chapter 17 - 18

A month after Jonas quit his daily pills, he experiences Stirrings again with enjoyable dreams that induce some guilt. Despite this, he can't let go of the intensified emotions brought by these Stirrings and his recollections. He notices his emotions are much stronger than what others in his community feel. On an impromptu holiday, he declines to join his friends in a play mimicking war, an act he finds cruel. He walks away from his friends, aware they can't comprehend his deep feelings or reciprocate his affection. At home, seeing Gabe, who has started to walk and talk, uplifts him. His father mentions the forthcoming release of one of the twin babies due to be born. Jonas inquires if his father will personally send the infant Elsewhere, to which his father denies. He will only conduct the Release Ceremony for the lighter twin and bid farewell. The other child will be fetched by someone else from Elsewhere. Jonas's sister Lily wonders about two twins sharing the same name, one here and one Elsewhere. Next day, Jonas questions the Giver about his thoughts on release. The Giver admits he contemplates it during immense pain but can't apply for it until Jonas is fully trained. Jonas is also forbidden to request release, a rule implemented after the previous Receiver's failure. Upon Jonas's request, the Giver shares the tale of Rosemary, the failed Receiver. She was an intelligent and enthusiastic learner who he loved dearly, much like he loves Jonas. Initially, Rosemary enjoyed her training with pleasant memories that made her laugh. However, she craved for harsher memories. Reluctantly, the Giver gave her memories of loneliness, loss, poverty, and fear. After a particularly tough session, she kissed the Giver goodbye and was never seen again, having applied for release that day. Jonas, aware that he can't ask for release, inquires about the consequence if he accidentally drowned in the river, taking a year's worth of memories with him. The Giver alerts him about the catastrophic outcome: the community receiving his memories, unable to cope with them. He ponders if he could assist the community like he assists Jonas but needs more time to think. Meanwhile, he urges Jonas to avoid the river.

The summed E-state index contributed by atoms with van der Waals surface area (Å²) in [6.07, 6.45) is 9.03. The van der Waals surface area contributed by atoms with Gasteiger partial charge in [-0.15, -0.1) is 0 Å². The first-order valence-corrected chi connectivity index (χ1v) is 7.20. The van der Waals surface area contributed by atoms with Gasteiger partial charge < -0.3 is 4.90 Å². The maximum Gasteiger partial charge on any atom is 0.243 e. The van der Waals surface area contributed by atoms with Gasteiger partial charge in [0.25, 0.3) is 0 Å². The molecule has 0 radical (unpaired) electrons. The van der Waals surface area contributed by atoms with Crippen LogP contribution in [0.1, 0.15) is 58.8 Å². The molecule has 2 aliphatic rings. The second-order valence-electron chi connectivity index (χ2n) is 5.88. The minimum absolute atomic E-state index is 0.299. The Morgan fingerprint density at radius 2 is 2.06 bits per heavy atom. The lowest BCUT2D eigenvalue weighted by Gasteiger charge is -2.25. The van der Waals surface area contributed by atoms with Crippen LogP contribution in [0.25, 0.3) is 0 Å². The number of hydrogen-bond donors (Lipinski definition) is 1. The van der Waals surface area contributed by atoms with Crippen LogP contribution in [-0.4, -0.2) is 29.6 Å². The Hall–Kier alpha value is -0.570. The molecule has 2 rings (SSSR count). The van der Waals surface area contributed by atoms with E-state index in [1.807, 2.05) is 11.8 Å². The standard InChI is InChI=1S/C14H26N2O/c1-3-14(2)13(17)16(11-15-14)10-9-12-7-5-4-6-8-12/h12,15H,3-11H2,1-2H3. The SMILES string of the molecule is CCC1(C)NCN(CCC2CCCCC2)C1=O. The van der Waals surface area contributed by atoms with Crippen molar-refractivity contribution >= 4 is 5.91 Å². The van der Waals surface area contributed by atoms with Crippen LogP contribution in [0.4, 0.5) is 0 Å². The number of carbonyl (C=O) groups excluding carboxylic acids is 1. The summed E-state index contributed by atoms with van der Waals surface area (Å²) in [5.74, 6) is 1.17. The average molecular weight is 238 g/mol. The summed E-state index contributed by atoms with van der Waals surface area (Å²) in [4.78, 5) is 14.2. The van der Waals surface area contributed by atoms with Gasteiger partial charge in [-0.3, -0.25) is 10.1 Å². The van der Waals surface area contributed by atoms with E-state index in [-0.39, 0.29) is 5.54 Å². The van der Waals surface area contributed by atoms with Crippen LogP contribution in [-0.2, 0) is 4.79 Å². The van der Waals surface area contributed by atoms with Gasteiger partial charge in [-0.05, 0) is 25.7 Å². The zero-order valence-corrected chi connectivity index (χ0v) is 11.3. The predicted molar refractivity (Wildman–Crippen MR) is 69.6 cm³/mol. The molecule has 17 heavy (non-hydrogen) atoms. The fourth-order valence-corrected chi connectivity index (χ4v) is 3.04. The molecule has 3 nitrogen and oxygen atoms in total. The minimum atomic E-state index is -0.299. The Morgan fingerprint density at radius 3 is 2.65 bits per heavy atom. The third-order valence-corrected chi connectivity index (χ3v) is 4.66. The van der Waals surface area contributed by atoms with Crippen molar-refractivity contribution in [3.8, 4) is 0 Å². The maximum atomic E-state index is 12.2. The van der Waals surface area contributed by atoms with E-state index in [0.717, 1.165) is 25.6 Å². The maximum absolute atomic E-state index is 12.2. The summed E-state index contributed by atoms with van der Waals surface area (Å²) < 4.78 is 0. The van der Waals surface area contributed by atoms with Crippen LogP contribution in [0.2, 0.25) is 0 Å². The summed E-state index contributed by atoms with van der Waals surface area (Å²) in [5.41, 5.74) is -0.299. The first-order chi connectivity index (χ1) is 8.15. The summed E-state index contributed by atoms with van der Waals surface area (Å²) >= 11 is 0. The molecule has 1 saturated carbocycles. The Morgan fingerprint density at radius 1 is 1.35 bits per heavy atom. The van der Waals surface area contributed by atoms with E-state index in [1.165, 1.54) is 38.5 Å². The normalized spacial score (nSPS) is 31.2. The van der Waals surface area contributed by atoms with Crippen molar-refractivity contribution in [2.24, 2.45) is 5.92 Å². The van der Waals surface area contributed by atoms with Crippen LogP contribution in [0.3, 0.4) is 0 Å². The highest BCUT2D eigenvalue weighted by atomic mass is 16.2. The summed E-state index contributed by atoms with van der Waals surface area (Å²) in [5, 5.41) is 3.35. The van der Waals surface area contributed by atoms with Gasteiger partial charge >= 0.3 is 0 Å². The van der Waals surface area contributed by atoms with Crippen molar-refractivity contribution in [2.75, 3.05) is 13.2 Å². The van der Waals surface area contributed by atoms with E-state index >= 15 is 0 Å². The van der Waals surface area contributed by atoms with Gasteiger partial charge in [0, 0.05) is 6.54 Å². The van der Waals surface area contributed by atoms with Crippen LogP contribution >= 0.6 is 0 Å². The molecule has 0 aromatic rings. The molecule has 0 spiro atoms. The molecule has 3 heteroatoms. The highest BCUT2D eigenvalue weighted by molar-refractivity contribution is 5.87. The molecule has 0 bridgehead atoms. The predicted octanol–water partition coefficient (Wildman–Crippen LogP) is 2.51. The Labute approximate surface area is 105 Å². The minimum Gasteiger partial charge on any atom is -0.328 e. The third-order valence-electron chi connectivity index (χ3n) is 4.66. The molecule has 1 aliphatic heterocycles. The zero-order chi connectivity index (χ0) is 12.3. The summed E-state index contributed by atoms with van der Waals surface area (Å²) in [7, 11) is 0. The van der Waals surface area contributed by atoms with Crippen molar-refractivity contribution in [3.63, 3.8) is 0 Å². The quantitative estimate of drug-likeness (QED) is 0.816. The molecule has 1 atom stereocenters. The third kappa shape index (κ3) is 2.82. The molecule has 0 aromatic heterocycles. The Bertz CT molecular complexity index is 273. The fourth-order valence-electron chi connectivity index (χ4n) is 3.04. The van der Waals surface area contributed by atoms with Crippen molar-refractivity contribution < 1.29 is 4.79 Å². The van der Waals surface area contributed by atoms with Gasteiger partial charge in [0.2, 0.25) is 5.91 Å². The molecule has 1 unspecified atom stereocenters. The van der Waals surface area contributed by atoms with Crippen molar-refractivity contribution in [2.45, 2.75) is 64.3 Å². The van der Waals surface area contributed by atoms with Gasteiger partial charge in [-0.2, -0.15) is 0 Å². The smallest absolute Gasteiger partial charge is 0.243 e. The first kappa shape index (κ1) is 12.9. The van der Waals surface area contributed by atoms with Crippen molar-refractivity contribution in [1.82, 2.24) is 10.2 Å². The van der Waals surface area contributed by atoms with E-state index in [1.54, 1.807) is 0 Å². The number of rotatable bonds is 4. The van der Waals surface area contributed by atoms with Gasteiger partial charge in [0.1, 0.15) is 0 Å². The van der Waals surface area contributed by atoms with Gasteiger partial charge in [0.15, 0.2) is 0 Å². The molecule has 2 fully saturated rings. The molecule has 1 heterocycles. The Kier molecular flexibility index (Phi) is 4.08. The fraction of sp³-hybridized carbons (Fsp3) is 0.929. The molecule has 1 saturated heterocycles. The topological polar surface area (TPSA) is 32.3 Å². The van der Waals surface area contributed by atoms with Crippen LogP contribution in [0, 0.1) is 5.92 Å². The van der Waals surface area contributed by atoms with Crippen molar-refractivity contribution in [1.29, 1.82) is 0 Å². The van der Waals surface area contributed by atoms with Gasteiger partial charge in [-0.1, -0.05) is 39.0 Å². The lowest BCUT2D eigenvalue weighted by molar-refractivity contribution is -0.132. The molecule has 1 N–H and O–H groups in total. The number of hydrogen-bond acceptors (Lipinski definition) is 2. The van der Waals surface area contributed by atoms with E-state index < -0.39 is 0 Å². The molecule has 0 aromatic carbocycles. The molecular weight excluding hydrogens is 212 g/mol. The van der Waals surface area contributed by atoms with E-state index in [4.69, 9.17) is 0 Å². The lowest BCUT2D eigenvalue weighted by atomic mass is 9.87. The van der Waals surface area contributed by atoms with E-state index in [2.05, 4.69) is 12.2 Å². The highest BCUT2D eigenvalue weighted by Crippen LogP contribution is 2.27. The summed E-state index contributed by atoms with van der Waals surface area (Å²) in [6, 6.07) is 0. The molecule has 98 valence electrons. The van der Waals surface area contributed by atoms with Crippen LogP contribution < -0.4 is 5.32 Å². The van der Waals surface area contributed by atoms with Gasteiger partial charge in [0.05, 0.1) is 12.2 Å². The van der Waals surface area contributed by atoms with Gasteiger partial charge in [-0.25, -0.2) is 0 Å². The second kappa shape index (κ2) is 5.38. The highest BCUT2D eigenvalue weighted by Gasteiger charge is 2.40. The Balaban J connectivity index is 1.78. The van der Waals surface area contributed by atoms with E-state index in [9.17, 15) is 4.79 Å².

chapter 19 - 20

Jonas shares that he's interested in understanding the process of release because he witnessed his own father release a newchild. The Giver informs him that he can access any information as the Receiver, even viewing his father's recorded release ceremony. Upon viewing it, Jonas is horrified to see his father euthanize the weaker of two twins and dispose of the body. This forces Jonas to acknowledge the true nature of release. In his grief and shock, Jonas refuses to return home, unable to reconcile his father's lies about release. He also struggles with the knowledge that Fiona, a friend, participates in the release of the Old. The Giver reveals that most members of their community don't feel emotions the same way Jonas and he do. Drawing from this shared revelation, they decide that the community needs to change and the memories must be shared. Formulating an escape plan, Jonas and the Giver decide that Jonas will leave the community and his memories will return to the people. Despite Jonas inviting the Giver to join him, the Giver insists on staying behind to help the community manage the memories. He explains that he lacks the strength to embark on the journey with Jonas and that he's lost the ability to see colors. He reveals that his unique ability was hearing beyond, specifically hearing music, which he had kept to himself. In preparation for Jonas's escape, the Giver plans to transfer memories of courage and strength over the next two weeks. Jonas will escape on the eve of the Ceremony, leaving behind a set of clothes by the river. The following day, the Giver will help Jonas escape to another community under the guise of a visit. To cover Jonas's disappearance, the Giver will suggest that Jonas was lost in the river. Once Jonas is gone, the Giver will help the community cope with his memories. Finally, the Giver shares that he'll then be able to join his daughter, Rosemary.

chapter 21 - 22 - 23

Jonas hears distant singing and music from his previous home. Fearful for the baby Gabriel's imminent release, he prematurely initiates his escape, taking food and his father's bicycle. This act breaches several community rules. They cycle throughout the night and hide during the day from pursuing planes. To help Gabriel sleep and evade heat-seeking technology, Jonas uses his memory of exhaustion and intense cold. The environment starts to alter. Jonas hurts his ankle as the terrain becomes uneven and encounters waterfalls and wildlife, unfamiliar in his life of uniformity. His joy at the beauty is tempered by concern about their survival as no cultivated land is in sight. He manages to catch fish and forage for berries but it's barely sufficient. He acknowledges his choice to leave exposes them to the risk of starvation, but staying would mean a life devoid of authentic feelings and Gabriel's death. Jonas endures cold, hunger, and pain, hoping to reach Elsewhere soon. The onset of snowfall makes cycling impossible. Jonas struggles to recall warmth from the sun and shares the memory with Gabriel to help them ascend the steep hill. When he forgets the sun and is numbed by the cold, the happy memories of his friends and the Giver encourage him to continue. At the hilltop, he finds a sled and navigates it towards the illumination of distant houses. He is certain they would be welcomed in these houses where love is celebrated and memories are preserved. As he moves forward, he experiences singing and possibly hears music from behind.